UKTC Archive

RE: Tilia x europaea 'Pallida'

Subject: RE: Tilia x europaea 'Pallida'
From: Mike Turner
Date: Dec 22 2010 15:37:59
It can be difficult to identify and we've certainly got a few avenues where a 
species Tilia has crept in as a result of being (dare I say it) incorrectly 
supplied, or a failure has been replaced with the species instead of the 
cultivar, and it's only really obvious in the winter when the shoots stand 
out (or don't).  

In the summer, apart from the form and the lack of epicormic, it's best 
distinguished after the shoots have hardened, around about June/July. 


Mike


-----Original Message-----
From: Deric Newman [mailto:deric.newman@xxxxxxxxxxx.co.uk] 
Sent: 22 December 2010 15:14
To: UK Tree Care
Subject: RE: Tilia x europaea 'Pallida'

Topher,

In my opinion T. x europea Pallida is a little more upright than straight 
Europea and maybe slightly smaller at full maturity, but I think that your 
comment:

"or will the physical and structural differences between mature and young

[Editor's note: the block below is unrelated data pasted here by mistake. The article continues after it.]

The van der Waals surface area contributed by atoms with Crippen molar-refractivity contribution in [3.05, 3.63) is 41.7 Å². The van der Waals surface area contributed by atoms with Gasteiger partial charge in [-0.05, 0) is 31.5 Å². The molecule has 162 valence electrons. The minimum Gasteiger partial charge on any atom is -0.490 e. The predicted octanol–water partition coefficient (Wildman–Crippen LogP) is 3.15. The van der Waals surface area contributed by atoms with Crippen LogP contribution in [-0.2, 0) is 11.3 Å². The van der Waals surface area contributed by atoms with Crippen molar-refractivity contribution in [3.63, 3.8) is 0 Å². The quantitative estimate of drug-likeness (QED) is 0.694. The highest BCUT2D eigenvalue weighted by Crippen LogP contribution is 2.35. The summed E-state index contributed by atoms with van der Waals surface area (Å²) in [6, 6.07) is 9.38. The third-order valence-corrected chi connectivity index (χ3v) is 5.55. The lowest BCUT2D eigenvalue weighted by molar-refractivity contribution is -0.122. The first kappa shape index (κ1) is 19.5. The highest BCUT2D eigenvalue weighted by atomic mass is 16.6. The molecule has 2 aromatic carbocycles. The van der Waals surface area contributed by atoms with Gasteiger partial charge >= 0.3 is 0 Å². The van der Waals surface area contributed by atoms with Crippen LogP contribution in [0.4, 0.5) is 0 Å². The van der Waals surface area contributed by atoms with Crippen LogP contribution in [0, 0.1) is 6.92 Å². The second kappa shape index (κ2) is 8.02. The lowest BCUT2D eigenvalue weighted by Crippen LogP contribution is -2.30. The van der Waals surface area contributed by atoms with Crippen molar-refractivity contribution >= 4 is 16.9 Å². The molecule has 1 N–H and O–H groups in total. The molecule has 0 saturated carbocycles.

trees distract  all but the fussiest of observers?"

is bang on the mark - certainly in the commercial world, however I appreciate 
that you have to be extra careful when working with an historic landscape so 
don't take my word for it!!

I agree with Mike Turner - it's a cracking tree, stronger and more regular (& 
with fewer root suckers) than straight T x e and a great avenue specimen. 
Perhaps you are unwittingly starting a planned replacement and improvement to 
the existing avenue?

Then of course there is T x e. Pallida type Lappen, first cultivated from the 
German nursery of the same name.

Merry Christmas and a peaceful, prosperous New Year to everyone on UKTC

Regards

Deric

Deric Newman
Director of Sales
Civic Trees
Supply Plant Relocate
 
Tel: 07768 XXXXXX
Email: deric.newman@xxxxxxxxxxx.co.uk
Web: www.civictrees.co.uk
 
  

-----Original Message-----
From: Topher Martyn [mailto:Topher@xxxxxxxxx.co.uk] 
Sent: 22 December 2010 14:59
To: UK Tree Care
Subject: Tilia x europaea 'Pallida'


Dear All,

Anyone have experience of the above lime cultivar?

A cursory look at Bean implies it may not be that different from conventional 
T. x europaea, but I've never seen it myself.

It is being planted in association with a long-standign avenue of T x 
europaea, so it can't look too out of place!  Again, this location stops me 
going for T. euchlora, or indeed, a smasher like T. oliveri.

Is it different enough to look odd, or will the physical and structural 
differnces between mature and young trees distract  all but the fussiest of 
observers?

Thanks, as ever.

Topher

Topher Martyn

Head Gardener

Syon House




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